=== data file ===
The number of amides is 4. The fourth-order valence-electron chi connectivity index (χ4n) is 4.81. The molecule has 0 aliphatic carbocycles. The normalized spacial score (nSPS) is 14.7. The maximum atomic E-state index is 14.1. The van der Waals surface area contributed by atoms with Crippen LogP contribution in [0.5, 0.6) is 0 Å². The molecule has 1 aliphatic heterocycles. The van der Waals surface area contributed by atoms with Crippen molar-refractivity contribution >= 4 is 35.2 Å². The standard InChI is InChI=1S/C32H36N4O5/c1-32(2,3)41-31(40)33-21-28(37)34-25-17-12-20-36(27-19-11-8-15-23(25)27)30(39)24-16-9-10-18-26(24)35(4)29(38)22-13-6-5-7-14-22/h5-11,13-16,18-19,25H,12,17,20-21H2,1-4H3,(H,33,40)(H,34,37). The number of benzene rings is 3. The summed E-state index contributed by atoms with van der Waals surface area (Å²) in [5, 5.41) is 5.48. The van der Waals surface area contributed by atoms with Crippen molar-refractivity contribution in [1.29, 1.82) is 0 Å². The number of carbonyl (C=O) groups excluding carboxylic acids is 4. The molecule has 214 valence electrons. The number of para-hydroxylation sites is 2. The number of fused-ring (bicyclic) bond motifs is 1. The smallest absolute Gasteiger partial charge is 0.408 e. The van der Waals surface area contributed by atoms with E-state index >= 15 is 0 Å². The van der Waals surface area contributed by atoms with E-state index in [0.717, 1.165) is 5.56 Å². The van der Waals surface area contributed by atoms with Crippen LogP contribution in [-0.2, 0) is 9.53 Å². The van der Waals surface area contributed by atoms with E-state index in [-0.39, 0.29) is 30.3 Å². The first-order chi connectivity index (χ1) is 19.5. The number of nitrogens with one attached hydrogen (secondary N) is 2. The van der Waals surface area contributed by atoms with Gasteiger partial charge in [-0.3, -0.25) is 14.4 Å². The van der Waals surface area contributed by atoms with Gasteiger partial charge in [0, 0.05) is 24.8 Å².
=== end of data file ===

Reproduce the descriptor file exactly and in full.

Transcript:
The number of amides is 4. The fourth-order valence-electron chi connectivity index (χ4n) is 4.81. The molecule has 0 aliphatic carbocycles. The normalized spacial score (nSPS) is 14.7. The maximum atomic E-state index is 14.1. The van der Waals surface area contributed by atoms with Crippen LogP contribution in [0.5, 0.6) is 0 Å². The molecule has 1 aliphatic heterocycles. The van der Waals surface area contributed by atoms with Crippen molar-refractivity contribution >= 4 is 35.2 Å². The standard InChI is InChI=1S/C32H36N4O5/c1-32(2,3)41-31(40)33-21-28(37)34-25-17-12-20-36(27-19-11-8-15-23(25)27)30(39)24-16-9-10-18-26(24)35(4)29(38)22-13-6-5-7-14-22/h5-11,13-16,18-19,25H,12,17,20-21H2,1-4H3,(H,33,40)(H,34,37). The number of benzene rings is 3. The summed E-state index contributed by atoms with van der Waals surface area (Å²) in [5, 5.41) is 5.48. The van der Waals surface area contributed by atoms with Crippen molar-refractivity contribution in [1.29, 1.82) is 0 Å². The number of carbonyl (C=O) groups excluding carboxylic acids is 4. The molecule has 214 valence electrons. The number of para-hydroxylation sites is 2. The number of fused-ring (bicyclic) bond motifs is 1. The smallest absolute Gasteiger partial charge is 0.408 e. The van der Waals surface area contributed by atoms with E-state index >= 15 is 0 Å². The van der Waals surface area contributed by atoms with E-state index in [0.717, 1.165) is 5.56 Å². The van der Waals surface area contributed by atoms with Crippen LogP contribution in [-0.2, 0) is 9.53 Å². The van der Waals surface area contributed by atoms with E-state index in [-0.39, 0.29) is 30.3 Å². The first-order chi connectivity index (χ1) is 19.5. The number of nitrogens with one attached hydrogen (secondary N) is 2. The van der Waals surface area contributed by atoms with Gasteiger partial charge in [-0.3, -0.25) is 14.4 Å². The van der Waals surface area contributed by atoms with Gasteiger partial charge in [0, 0.05) is 24.8 Å².